SCOTA RULES SANCTIONS FOR DISCOVERY ABUSE MUST BE LIMITED TO FEES INCURRED BECAUSE OF THE ABUSE
By Ted Schmidt
Today the United States Supreme Court announced an important ruling in Goodyear Tire & Rubber Co. v. Haeger, No. 15-1406 (April 18, 2017) (J. Kagan) https://www.supremecourt.gov/opinions/16pdf/15-1406_db8e.pdf.
Despite particularly egregious and dishonest conduct by the defendant Goodyear Tire & Rubber Company the court found that an AWARD OF ATTORNEYS' FEES AS A SANCTION FOR DISCOVERY ABUSE MUST PASS A “BUT FOR” TEST—FEES THAT WOULD NOT HAVE BEEN INCURRED “BUT FOR” THE BAD FAITH DISCOVERY ABUSE.
In this case he Haeger family sued Goodyear Tire & Rubber Company [Goodyear] in products liability claiming Goodyear's tire was defectively vulnerable to overheating and failure which resulted in their motor home swerving off the road and flipping. Throughout several years of litigation Goodyear delayed and obfuscated in response to discovery requests. Months after the case ultimately settled, plaintiffs' attorneys learned that Goodyear had disclosed test results on the subject tire in other litigation which revealed the tire in fact got unusually hot at highway speeds. Goodyear conceded that it had withheld this information in plaintiffs' case despite the fact it had been properly requested.
Plaintiffs' then sought sanctions from the United States District Court. The district court found Goodyear had engaged in an extended course of deliberate misconduct and awarded plaintiffs all of the costs and attorneys' fees they had incurred from the date of the first dishonest act by Goodyear—a total of $2.7 million. The court reasoned that had the proper disclosure been timely made the case likely would have settled earlier and plaintiffs would not have incurred as much in fees related to any work on the case. The district court recognized that this award exceeded the amount of fees and costs solely attributable to the failure to disclose the test results in question but found it had the inherent power to award fees above those attributable to the specific misconduct when that misconduct was particularly egregious. Alternatively, the district court found that should the appellate court disagree, $2 million was an appropriate amount of fees and costs related solely to the misconduct.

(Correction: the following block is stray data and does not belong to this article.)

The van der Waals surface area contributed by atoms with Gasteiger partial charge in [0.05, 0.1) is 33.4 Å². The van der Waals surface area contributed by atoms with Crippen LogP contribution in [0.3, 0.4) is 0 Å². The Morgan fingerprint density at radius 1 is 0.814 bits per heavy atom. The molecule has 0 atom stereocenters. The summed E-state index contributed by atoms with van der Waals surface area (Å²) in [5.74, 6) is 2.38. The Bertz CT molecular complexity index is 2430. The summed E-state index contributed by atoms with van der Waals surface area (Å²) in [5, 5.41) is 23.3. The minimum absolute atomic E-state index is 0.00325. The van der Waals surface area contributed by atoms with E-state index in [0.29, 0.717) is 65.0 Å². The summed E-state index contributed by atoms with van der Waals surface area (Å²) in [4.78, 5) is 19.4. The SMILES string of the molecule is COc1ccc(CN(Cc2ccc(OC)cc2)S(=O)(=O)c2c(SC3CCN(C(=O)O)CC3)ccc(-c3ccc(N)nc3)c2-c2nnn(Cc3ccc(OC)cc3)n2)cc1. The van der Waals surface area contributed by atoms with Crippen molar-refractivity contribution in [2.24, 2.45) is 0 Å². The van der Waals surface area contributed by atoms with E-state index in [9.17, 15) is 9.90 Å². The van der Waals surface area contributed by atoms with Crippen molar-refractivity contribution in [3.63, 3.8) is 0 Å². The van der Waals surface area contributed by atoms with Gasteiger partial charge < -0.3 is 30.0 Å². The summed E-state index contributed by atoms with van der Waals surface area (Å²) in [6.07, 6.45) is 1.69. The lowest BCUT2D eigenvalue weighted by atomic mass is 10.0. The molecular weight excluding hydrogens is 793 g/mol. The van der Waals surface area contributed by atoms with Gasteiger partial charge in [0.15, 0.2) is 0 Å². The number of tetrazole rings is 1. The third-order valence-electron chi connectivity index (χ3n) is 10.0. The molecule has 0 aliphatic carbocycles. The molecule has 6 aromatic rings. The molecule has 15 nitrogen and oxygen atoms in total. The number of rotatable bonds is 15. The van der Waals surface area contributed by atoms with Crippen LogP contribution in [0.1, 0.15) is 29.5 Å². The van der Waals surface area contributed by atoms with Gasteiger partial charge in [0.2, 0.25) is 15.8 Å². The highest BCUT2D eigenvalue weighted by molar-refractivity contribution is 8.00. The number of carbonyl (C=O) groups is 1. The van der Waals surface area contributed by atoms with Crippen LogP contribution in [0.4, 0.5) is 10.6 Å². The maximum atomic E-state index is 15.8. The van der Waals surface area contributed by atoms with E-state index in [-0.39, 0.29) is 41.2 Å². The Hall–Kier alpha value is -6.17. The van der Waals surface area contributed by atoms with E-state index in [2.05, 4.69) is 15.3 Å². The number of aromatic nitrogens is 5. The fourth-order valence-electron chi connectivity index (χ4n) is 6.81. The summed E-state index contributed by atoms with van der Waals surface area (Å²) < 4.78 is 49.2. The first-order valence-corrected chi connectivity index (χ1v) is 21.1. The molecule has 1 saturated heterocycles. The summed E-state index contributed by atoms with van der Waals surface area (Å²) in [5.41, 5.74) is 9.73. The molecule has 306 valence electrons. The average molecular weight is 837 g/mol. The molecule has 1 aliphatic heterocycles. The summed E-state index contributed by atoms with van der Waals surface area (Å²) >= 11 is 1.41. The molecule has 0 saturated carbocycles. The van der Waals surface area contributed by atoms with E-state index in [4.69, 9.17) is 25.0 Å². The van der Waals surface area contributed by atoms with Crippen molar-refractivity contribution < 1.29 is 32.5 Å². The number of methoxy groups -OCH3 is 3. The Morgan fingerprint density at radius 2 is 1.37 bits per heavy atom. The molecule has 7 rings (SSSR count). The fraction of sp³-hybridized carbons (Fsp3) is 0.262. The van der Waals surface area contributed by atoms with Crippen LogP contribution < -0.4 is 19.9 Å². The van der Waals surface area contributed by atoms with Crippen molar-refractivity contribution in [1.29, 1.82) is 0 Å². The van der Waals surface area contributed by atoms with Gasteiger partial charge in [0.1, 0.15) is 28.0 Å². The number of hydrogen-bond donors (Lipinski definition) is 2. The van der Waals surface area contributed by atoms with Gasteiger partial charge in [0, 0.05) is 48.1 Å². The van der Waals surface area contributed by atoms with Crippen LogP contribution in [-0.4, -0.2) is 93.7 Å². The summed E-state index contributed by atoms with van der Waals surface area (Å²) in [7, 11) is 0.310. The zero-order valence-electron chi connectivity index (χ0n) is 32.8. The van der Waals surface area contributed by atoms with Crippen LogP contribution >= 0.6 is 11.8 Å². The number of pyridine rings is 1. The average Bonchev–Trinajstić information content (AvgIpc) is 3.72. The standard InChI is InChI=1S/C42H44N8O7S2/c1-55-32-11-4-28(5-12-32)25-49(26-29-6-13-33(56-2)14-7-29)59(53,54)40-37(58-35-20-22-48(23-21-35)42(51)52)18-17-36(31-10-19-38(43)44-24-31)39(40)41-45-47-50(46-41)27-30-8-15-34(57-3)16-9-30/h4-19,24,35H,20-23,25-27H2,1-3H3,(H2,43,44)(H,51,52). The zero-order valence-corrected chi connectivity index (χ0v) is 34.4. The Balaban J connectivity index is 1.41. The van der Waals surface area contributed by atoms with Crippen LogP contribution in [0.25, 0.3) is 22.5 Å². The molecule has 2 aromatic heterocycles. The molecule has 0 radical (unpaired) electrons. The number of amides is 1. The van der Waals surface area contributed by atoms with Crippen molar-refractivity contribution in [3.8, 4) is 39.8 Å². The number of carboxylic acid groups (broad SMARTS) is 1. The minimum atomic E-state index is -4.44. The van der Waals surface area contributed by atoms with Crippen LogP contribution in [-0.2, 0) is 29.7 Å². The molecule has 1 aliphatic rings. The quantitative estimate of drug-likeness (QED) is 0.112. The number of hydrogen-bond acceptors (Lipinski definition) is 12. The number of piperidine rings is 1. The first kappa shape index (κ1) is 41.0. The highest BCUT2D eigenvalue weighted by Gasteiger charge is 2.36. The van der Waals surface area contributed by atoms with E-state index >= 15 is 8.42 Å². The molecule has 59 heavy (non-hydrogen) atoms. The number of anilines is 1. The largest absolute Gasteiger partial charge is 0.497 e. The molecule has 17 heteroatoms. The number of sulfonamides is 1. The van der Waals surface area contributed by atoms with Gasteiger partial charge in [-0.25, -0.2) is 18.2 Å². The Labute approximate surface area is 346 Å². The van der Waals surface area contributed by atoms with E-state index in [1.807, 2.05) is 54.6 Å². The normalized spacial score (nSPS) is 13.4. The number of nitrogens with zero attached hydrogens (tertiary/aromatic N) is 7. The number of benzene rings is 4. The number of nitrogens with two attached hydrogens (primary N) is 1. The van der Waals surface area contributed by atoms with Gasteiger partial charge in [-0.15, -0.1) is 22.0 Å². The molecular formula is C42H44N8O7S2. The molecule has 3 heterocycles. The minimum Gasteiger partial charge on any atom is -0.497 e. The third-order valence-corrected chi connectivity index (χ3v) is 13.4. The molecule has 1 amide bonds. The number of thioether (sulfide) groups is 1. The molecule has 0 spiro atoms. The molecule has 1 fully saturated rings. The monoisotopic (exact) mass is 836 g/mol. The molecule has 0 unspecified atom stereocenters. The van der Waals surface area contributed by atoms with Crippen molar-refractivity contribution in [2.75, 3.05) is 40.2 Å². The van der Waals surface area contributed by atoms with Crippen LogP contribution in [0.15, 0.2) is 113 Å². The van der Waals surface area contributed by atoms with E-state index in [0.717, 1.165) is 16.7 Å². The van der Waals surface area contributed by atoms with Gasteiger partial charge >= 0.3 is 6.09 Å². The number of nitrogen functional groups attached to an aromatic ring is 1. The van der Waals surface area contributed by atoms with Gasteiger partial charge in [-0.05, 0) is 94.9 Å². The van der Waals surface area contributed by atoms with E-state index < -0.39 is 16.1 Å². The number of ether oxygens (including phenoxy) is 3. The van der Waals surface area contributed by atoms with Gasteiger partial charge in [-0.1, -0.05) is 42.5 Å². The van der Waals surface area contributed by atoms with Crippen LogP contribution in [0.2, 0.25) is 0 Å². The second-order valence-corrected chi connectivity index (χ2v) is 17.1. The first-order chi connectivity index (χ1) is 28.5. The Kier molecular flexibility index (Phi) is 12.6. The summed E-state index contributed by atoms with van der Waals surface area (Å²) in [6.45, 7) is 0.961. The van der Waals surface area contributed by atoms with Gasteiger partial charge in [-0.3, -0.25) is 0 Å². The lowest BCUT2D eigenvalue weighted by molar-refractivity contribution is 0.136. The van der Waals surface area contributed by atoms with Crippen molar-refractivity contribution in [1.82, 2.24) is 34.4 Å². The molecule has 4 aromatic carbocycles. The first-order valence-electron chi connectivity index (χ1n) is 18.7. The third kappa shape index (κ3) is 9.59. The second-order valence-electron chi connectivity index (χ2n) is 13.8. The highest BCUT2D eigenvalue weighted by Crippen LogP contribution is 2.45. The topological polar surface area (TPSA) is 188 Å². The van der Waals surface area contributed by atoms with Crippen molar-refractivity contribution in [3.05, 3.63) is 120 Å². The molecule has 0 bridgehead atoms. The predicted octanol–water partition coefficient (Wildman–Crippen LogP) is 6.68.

The Ninth Circuit Court of Appeals affirmed and on a writ of certiorari the United States Supreme Court reversed and remanded.
The supreme court stated, “We hold that such an order is limited to the fees the innocent party incurred solely because of the misconduct—or put another way, to the fees that party would not have incurred but for the bad faith.” Discovery sanctions must be compensatory and not punitive; there must be a causal link between the bad faith conduct and the fees incurred. The court found that plaintiffs could not prove the case would have settled earlier had there been a timely and full disclosure of the test results and it was unclear that the trial court had in fact applied the “but for” test properly in suggesting an alternative award of $2 million. Generally it is expected the district court will assess and allocate specific litigation expenses—yet while exercising some discretion and judgment.
Finally, while Goodyear may have waived the right to challenge the alternate award of $2 million when it took the position $700,000 of the $2.7 million award was unrelated, it is for the court of appeals to first address that issue on remand.
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